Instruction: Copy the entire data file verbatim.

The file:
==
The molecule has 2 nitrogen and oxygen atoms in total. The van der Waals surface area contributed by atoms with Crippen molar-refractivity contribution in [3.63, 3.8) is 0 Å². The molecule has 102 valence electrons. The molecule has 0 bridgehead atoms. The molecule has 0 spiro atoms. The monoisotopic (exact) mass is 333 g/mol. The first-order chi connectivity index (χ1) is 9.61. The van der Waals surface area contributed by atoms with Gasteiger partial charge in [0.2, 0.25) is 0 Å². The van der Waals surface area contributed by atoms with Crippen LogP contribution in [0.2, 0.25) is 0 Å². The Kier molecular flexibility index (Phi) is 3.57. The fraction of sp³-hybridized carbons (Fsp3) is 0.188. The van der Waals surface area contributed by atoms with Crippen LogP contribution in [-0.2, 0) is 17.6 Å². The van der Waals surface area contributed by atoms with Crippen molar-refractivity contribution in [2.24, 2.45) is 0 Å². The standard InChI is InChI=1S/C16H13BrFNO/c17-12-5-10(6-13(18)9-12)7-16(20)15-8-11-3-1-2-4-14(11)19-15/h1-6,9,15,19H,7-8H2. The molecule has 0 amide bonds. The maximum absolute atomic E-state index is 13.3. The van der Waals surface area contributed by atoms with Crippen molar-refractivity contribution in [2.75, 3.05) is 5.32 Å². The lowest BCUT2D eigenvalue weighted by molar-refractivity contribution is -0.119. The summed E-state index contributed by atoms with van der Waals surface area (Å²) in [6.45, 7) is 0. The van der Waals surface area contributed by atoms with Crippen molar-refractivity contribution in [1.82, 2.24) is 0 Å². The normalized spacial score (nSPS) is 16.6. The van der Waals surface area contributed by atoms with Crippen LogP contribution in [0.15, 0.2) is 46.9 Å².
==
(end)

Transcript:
The molecule has 2 nitrogen and oxygen atoms in total. The van der Waals surface area contributed by atoms with Crippen molar-refractivity contribution in [3.63, 3.8) is 0 Å². The molecule has 102 valence electrons. The molecule has 0 bridgehead atoms. The molecule has 0 spiro atoms. The monoisotopic (exact) mass is 333 g/mol. The first-order chi connectivity index (χ1) is 9.61. The van der Waals surface area contributed by atoms with Gasteiger partial charge in [0.2, 0.25) is 0 Å². The van der Waals surface area contributed by atoms with Crippen LogP contribution in [0.2, 0.25) is 0 Å². The Kier molecular flexibility index (Phi) is 3.57. The fraction of sp³-hybridized carbons (Fsp3) is 0.188. The van der Waals surface area contributed by atoms with Crippen LogP contribution in [-0.2, 0) is 17.6 Å². The van der Waals surface area contributed by atoms with Crippen molar-refractivity contribution in [2.24, 2.45) is 0 Å². The standard InChI is InChI=1S/C16H13BrFNO/c17-12-5-10(6-13(18)9-12)7-16(20)15-8-11-3-1-2-4-14(11)19-15/h1-6,9,15,19H,7-8H2. The molecule has 0 amide bonds. The maximum absolute atomic E-state index is 13.3. The van der Waals surface area contributed by atoms with Crippen molar-refractivity contribution in [2.75, 3.05) is 5.32 Å². The lowest BCUT2D eigenvalue weighted by molar-refractivity contribution is -0.119. The summed E-state index contributed by atoms with van der Waals surface area (Å²) in [6.45, 7) is 0. The van der Waals surface area contributed by atoms with Crippen molar-refractivity contribution in [1.82, 2.24) is 0 Å². The normalized spacial score (nSPS) is 16.6. The van der Waals surface area contributed by atoms with Crippen LogP contribution in [0.15, 0.2) is 46.9 Å².